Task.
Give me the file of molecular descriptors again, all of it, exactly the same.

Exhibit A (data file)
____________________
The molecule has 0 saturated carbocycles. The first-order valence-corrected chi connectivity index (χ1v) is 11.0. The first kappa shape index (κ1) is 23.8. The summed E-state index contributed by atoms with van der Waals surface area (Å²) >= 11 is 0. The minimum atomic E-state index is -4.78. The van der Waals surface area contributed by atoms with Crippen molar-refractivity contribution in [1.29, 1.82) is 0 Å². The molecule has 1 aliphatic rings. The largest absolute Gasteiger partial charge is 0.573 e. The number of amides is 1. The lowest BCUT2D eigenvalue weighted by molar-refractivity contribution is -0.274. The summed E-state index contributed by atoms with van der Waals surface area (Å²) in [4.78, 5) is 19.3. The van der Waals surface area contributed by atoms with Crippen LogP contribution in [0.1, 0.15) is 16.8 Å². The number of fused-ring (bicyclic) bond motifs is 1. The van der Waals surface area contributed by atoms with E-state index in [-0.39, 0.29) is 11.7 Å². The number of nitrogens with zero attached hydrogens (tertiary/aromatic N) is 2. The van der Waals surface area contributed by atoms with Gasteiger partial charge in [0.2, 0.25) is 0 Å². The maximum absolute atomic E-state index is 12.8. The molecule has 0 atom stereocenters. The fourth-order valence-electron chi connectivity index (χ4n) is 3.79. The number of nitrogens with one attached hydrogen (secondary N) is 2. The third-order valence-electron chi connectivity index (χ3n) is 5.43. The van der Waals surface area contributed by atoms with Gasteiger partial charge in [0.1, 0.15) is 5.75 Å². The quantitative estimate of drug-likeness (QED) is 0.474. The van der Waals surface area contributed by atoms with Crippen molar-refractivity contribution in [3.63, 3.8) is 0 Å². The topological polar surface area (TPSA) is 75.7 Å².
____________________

The molecule has 0 saturated carbocycles. The first-order valence-corrected chi connectivity index (χ1v) is 11.0. The first kappa shape index (κ1) is 23.8. The summed E-state index contributed by atoms with van der Waals surface area (Å²) >= 11 is 0. The minimum atomic E-state index is -4.78. The van der Waals surface area contributed by atoms with Crippen molar-refractivity contribution in [1.29, 1.82) is 0 Å². The molecule has 1 aliphatic rings. The largest absolute Gasteiger partial charge is 0.573 e. The number of amides is 1. The lowest BCUT2D eigenvalue weighted by molar-refractivity contribution is -0.274. The summed E-state index contributed by atoms with van der Waals surface area (Å²) in [4.78, 5) is 19.3. The van der Waals surface area contributed by atoms with Crippen LogP contribution in [0.1, 0.15) is 16.8 Å². The number of fused-ring (bicyclic) bond motifs is 1. The van der Waals surface area contributed by atoms with E-state index in [-0.39, 0.29) is 11.7 Å². The number of nitrogens with zero attached hydrogens (tertiary/aromatic N) is 2. The van der Waals surface area contributed by atoms with Gasteiger partial charge in [0.2, 0.25) is 0 Å². The maximum absolute atomic E-state index is 12.8. The molecule has 0 atom stereocenters. The fourth-order valence-electron chi connectivity index (χ4n) is 3.79. The number of nitrogens with one attached hydrogen (secondary N) is 2. The third-order valence-electron chi connectivity index (χ3n) is 5.43. The van der Waals surface area contributed by atoms with Gasteiger partial charge in [0.1, 0.15) is 5.75 Å². The quantitative estimate of drug-likeness (QED) is 0.474. The van der Waals surface area contributed by atoms with Crippen molar-refractivity contribution in [3.63, 3.8) is 0 Å². The topological polar surface area (TPSA) is 75.7 Å².